Here is a short reply to a question I received from a reader which I thought may be of general interest.
Thanks for the contact and I hope that we can be of some help.
A lot of what the military do in their convoy procedures makes sense. They are primarily addressing the most likely threat and that is of a motor vehicle collision. As with the same for any security driving. These procedures also help deal with a more hostile threat.
There are some sites out there which do cover the basics. Some Aussie 4wd club sites have some good basic procedures for going through harsh terrain.
But basic procedures are set out as follows:
Pre trip planning by the convoy leader and his appointed team is obviously essential. This should include a threat and risk analysis and detailed route planning. This is an ongoing process for the trip not just a one off thing. All intended routes need to be constantly assessed for safety.
The convoy leader and team should detail out who is where in the convoy and importantly who takes the rear position. The convoy goes the speed of the last truck.
As a side note: if you are being escorted at any time through potentially hostile areas by 3rd world armies and security forces, beware. They generally travel at top speed with little or no regard for safety to themselves or general public. No need to say that this type of procedure is incorrect!
Clear rules should be set out for any break in convoy procedure. As part of route planning, identification of rest stops and frequent rest stops are necessary. So no one has to break convoy just to take a leak.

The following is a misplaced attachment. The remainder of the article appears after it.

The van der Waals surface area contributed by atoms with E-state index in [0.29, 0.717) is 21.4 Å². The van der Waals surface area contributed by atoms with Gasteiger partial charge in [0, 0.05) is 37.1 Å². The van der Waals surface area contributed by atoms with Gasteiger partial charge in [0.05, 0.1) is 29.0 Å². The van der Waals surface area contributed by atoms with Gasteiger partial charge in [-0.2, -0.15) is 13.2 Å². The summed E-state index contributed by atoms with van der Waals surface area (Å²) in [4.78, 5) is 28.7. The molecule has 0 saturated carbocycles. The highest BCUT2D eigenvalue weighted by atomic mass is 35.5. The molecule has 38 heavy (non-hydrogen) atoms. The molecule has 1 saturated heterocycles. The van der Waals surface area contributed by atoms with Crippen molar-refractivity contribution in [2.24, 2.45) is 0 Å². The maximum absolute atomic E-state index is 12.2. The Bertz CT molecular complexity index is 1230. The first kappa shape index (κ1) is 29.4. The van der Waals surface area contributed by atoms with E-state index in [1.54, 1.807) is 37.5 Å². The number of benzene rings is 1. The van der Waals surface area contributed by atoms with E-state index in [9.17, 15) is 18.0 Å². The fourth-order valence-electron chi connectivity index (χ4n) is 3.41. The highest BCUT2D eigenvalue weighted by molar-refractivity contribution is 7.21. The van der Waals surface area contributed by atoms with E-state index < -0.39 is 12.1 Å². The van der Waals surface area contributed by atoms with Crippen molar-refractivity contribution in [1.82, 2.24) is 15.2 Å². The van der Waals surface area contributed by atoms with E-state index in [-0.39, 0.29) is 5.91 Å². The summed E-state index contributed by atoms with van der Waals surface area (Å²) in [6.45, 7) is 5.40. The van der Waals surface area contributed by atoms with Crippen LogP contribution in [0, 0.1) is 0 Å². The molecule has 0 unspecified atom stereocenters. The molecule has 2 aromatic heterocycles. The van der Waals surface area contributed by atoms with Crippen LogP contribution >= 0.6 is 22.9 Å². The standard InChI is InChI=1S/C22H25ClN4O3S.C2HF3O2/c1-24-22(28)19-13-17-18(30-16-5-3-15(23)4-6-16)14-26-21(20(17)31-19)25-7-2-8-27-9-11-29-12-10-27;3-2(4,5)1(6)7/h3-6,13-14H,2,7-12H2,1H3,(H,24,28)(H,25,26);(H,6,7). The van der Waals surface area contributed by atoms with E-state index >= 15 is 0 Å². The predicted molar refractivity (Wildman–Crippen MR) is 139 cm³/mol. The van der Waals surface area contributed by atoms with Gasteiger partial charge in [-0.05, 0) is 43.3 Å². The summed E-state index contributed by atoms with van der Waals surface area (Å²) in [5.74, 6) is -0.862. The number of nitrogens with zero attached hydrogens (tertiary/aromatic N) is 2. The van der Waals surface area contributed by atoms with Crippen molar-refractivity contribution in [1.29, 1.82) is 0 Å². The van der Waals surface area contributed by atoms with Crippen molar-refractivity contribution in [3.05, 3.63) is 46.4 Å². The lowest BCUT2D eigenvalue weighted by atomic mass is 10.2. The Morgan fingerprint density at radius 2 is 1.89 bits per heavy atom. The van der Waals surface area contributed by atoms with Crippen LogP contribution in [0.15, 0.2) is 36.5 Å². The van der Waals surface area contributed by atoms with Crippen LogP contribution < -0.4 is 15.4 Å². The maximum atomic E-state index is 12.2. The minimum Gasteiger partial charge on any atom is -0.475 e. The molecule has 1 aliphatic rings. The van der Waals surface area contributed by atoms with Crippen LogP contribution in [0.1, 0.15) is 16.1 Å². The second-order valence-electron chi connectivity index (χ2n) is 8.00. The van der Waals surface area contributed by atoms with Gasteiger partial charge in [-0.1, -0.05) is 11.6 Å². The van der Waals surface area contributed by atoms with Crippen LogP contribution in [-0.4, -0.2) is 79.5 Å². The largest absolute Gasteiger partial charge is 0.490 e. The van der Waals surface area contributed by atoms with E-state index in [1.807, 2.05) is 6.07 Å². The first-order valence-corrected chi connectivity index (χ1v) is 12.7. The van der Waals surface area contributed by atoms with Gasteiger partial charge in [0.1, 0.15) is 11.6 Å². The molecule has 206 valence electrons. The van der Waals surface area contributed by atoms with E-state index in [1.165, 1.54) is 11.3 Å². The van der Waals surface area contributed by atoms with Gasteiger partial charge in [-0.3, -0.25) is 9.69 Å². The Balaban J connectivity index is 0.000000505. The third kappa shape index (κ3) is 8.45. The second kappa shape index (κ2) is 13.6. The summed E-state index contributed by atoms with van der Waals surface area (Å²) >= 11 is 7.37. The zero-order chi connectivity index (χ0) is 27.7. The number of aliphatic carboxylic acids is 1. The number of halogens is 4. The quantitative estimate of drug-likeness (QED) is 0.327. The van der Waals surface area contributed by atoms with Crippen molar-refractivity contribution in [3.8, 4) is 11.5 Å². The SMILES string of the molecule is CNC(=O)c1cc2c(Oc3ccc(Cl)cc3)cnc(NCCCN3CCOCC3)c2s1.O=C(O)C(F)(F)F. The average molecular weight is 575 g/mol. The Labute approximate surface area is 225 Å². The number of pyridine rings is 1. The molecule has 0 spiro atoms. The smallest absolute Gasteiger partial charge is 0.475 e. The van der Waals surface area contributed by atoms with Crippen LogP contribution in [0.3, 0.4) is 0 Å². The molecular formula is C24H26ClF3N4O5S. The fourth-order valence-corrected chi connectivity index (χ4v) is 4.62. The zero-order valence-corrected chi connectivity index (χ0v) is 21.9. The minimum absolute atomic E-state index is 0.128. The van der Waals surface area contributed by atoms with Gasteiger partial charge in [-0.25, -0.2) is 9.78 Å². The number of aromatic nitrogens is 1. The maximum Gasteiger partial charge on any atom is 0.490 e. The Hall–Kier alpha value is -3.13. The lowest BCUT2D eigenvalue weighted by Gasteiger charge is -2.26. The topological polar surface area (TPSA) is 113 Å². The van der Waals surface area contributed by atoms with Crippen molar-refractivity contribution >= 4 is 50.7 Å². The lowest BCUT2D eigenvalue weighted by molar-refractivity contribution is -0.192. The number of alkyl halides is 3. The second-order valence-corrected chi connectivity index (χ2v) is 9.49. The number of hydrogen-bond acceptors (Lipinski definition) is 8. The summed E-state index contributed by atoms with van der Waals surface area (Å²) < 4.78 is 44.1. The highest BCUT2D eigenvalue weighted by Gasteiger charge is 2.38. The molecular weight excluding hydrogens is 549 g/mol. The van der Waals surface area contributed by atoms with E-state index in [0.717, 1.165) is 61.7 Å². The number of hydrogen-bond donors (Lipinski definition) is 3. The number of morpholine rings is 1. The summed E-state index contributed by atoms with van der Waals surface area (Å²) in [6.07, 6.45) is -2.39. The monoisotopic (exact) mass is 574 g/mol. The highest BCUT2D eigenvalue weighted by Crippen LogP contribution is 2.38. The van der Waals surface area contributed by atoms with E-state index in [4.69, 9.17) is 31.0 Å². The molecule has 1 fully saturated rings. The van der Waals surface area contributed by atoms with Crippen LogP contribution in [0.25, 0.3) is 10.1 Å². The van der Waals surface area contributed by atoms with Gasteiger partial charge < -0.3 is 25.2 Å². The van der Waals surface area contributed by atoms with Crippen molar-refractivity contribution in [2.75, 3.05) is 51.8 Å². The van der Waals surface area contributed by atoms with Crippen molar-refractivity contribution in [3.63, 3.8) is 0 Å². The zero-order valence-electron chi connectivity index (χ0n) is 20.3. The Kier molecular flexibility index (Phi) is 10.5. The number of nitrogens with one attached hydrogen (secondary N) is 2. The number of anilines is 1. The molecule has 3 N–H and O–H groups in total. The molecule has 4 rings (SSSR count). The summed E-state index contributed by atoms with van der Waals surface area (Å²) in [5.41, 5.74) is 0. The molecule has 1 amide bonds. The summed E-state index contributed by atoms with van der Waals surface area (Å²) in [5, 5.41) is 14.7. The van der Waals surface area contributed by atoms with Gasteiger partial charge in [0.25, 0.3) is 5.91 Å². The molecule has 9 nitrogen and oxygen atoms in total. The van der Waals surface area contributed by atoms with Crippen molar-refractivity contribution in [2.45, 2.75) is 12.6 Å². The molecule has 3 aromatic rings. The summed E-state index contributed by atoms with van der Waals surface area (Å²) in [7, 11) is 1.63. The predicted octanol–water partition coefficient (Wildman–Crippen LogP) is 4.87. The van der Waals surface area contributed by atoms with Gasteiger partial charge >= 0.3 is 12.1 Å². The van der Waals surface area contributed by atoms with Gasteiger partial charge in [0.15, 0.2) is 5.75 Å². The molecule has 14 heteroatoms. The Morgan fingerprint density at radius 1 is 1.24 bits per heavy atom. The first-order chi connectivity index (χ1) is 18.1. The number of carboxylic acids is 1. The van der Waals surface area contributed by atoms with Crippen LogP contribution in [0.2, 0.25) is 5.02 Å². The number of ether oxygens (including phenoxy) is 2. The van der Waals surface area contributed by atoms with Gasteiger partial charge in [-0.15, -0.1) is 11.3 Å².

Speed limits should be set. Alongside following distances. Convoys can tend to bunch up which can lead to a pile up or plain just not having enough time to make a following decision. The 4 second gap is good. Safer than 2. But you still must be able to see the vehicle behind you. Allowance must be made for the vehicle that wants to overtake the convoy. Lead vehicle should be going at a speed that it can easily stop within the distance that the driver can see.
Comms. Communication with radio should be done by a co driver if available. Communication by radio if necessary should be kept short and sweet. An emergency or a desire to halt the convoy can be given by a change in head light status. (I would recommend traveling with headlights on so as oncoming vehicles can id you from a distance).
Dealing with difficult terrain. Enforce the one vehicle at a time rule. Steep inclines can be dangerous. One vehicle should ascend whilst others wait away from the foot of the ascent. Survey on foot if necessary. I.e. never push the convoy into terrain where your eyes and brain have not been first.
I hope some of these basic rules help. In my opinion, the important part is what you do before you get on the road. Laying down rules and procedures and briefing all convoy participants on them and any contingencies. It’s a team effort and if one member of the convoy is not clear and has not been properly trained you won’t get any synergy.